SMTP Authentication with Microsoft’s 365 Exchange On-line Suddenly Disrupted?

Microsoft has been engaged in the removal of Basic Authentication from their Exchange On-line systems for almost a year. The final cutoff is currently set for October of 2022. Some business applications and devices like scanners logon to the cloud with their own user account to deliver their messages. Older apps and machines that impersonate a Microsoft 365 user in this way may not support MFA (Multi-Factor Authentication), aka 2FA.

In preparation for decommissioning the basic logon protocol, Microsoft has begun modifying the SmtpClientAuthenticationDisabled attribute for Tenants and mailboxes they’ve deemed to not be using it anyway. According to their documentation, they will post a notification in the Message Center before making the changes to your organization’s subscription. We’ve received multiple reports of this change effecting established systems that are used every day with no message being seen in the Microsoft portal.

If you find that your apps, MFPs, or other non-Outlook email clients have suddenly stopped working, there are some useful PowerShell commands that will help you diagnose the situation. You can also re-enable SMTP authentication for either your entire Org or for individual mailboxes. Most of this information is outlined in another Microsoft Document.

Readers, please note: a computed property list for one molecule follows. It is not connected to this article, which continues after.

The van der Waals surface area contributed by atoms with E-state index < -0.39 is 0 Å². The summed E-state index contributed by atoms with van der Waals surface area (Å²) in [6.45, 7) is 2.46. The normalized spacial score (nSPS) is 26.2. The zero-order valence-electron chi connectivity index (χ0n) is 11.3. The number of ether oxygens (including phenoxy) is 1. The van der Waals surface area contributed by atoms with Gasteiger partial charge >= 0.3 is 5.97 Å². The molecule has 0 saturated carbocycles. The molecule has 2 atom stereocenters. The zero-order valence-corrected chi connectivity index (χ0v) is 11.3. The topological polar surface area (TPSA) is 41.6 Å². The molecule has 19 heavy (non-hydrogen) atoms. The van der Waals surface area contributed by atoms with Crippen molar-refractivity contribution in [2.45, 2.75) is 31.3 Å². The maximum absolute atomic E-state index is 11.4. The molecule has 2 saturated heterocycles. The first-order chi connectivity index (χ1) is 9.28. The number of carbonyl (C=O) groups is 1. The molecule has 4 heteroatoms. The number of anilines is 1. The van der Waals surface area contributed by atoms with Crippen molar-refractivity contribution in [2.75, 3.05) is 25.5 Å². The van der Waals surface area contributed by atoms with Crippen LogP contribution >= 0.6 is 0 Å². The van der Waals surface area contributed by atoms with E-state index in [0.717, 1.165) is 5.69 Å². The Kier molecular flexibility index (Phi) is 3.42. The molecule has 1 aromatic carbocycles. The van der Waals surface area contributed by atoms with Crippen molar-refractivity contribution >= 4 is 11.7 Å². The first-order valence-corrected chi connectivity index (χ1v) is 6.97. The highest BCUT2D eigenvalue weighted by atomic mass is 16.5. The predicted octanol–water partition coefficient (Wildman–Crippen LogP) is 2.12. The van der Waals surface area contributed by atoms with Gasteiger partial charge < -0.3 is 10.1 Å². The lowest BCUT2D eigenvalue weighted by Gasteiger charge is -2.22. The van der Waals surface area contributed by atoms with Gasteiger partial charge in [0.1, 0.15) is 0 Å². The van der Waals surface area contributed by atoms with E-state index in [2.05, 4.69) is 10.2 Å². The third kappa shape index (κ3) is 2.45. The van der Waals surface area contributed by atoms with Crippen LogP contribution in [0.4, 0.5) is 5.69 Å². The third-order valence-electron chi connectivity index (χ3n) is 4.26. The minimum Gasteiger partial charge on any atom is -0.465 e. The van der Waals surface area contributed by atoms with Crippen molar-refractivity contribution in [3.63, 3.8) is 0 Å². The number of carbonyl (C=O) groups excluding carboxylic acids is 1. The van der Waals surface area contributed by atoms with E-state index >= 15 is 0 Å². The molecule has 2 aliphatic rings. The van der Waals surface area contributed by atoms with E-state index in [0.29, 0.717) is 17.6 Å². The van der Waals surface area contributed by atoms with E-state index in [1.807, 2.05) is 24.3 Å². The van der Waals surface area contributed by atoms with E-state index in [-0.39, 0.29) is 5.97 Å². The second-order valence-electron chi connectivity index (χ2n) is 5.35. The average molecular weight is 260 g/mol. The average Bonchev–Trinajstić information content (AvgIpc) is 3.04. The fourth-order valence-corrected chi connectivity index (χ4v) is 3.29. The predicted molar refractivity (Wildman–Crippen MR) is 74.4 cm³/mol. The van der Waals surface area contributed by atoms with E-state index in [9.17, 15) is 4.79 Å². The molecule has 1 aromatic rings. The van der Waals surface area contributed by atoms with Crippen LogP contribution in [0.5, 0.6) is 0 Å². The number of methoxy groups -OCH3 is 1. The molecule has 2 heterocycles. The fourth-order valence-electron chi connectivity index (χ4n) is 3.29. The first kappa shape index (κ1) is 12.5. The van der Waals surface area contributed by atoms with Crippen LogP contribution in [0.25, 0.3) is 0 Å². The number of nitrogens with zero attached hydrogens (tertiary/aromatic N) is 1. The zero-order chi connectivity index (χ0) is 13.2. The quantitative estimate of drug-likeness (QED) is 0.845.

To check the SMTP Authentication status of an Exchange On-line subscription, logon from a PowerShell session in your favorite terminal app. The instructions in this post assume that you have already installed the new EXO V2 PowerShell module.

To check settings for the organizational level, run the command below. An output of True means the authentication is disabled at the top level. This is not the whole story. Each mailbox can also have its own setting. The top-level only applies when a mailbox’s corresponding attribute is blank.

Get-TransportConfig | Format-List SmtpClientAuthenticationDisabled

If the mailbox SmtpClientAuthenticationDisabled attribute is set to a value other than $null (empty in the report you generate below), it overrides to top-level command. Use this one-liner to generate a report showing each account’s setting.

Get-CasMailbox | Select DisplayName, PrimarySmtpAddress, SmtpClientAuthenticationDisabled

To change the Organizational (default) level, execute the following line in your console. Change the value at the end from $true to $false to fit your desired outcome.

Set-TransportConfig -SmtpClientAuthenticationDisabled $true

To modify individual mailboxes, you’ll need the email address. The SmtpClientAuthenticationDisabled value can be set to $true (disable SMTP auth), $false (enable SMTP auth), or $null (use ORG level).

Set-CASMailbox -Identity -SmtpClientAuthenticationDisabled $true 

Use this simple script to modify all of your mailboxes at once, the same values apply here. Note: if you are at a larger company, you may need to add the ResulteSize Unlimited switch. As written, it will enable SMTP Authentication for all mailbox accounts.

$mailboxes = Get-CasMailbox|Select-Object PrimarySmtpAddress -ExpandProperty PrimarySmtpAddress

Foreach ($mailbox in $mailboxes){
    Set-CasMailbox -identity $mailbox -SmtpClientAuthenticationDisabled $false

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